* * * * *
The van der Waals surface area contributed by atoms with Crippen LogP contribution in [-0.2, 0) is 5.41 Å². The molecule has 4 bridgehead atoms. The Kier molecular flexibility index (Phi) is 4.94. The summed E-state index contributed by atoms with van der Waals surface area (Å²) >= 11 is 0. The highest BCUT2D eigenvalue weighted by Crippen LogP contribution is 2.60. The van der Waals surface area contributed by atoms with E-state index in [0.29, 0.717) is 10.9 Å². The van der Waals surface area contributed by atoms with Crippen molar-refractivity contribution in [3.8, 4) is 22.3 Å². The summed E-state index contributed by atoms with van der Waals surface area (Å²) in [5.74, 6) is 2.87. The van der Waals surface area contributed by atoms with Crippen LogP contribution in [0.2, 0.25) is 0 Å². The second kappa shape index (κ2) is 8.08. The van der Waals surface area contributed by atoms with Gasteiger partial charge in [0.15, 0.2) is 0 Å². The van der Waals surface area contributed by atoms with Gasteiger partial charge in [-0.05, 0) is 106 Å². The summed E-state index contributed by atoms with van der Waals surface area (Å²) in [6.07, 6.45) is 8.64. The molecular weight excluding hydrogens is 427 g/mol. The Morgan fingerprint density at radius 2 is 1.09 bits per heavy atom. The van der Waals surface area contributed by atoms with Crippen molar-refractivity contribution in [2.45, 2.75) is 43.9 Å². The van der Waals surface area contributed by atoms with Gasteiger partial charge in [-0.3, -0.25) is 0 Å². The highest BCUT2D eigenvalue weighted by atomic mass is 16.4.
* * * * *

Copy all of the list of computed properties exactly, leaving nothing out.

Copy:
The van der Waals surface area contributed by atoms with Crippen LogP contribution in [-0.2, 0) is 5.41 Å². The molecule has 4 bridgehead atoms. The Kier molecular flexibility index (Phi) is 4.94. The summed E-state index contributed by atoms with van der Waals surface area (Å²) >= 11 is 0. The highest BCUT2D eigenvalue weighted by Crippen LogP contribution is 2.60. The van der Waals surface area contributed by atoms with E-state index in [0.29, 0.717) is 10.9 Å². The van der Waals surface area contributed by atoms with Crippen molar-refractivity contribution in [3.8, 4) is 22.3 Å². The summed E-state index contributed by atoms with van der Waals surface area (Å²) in [5.74, 6) is 2.87. The van der Waals surface area contributed by atoms with Crippen LogP contribution in [0.2, 0.25) is 0 Å². The second kappa shape index (κ2) is 8.08. The van der Waals surface area contributed by atoms with Gasteiger partial charge in [0.15, 0.2) is 0 Å². The van der Waals surface area contributed by atoms with Gasteiger partial charge in [-0.05, 0) is 106 Å². The summed E-state index contributed by atoms with van der Waals surface area (Å²) in [6.07, 6.45) is 8.64. The molecular weight excluding hydrogens is 427 g/mol. The Morgan fingerprint density at radius 2 is 1.09 bits per heavy atom. The van der Waals surface area contributed by atoms with Crippen molar-refractivity contribution in [2.45, 2.75) is 43.9 Å². The van der Waals surface area contributed by atoms with Gasteiger partial charge in [-0.3, -0.25) is 0 Å². The highest BCUT2D eigenvalue weighted by atomic mass is 16.4.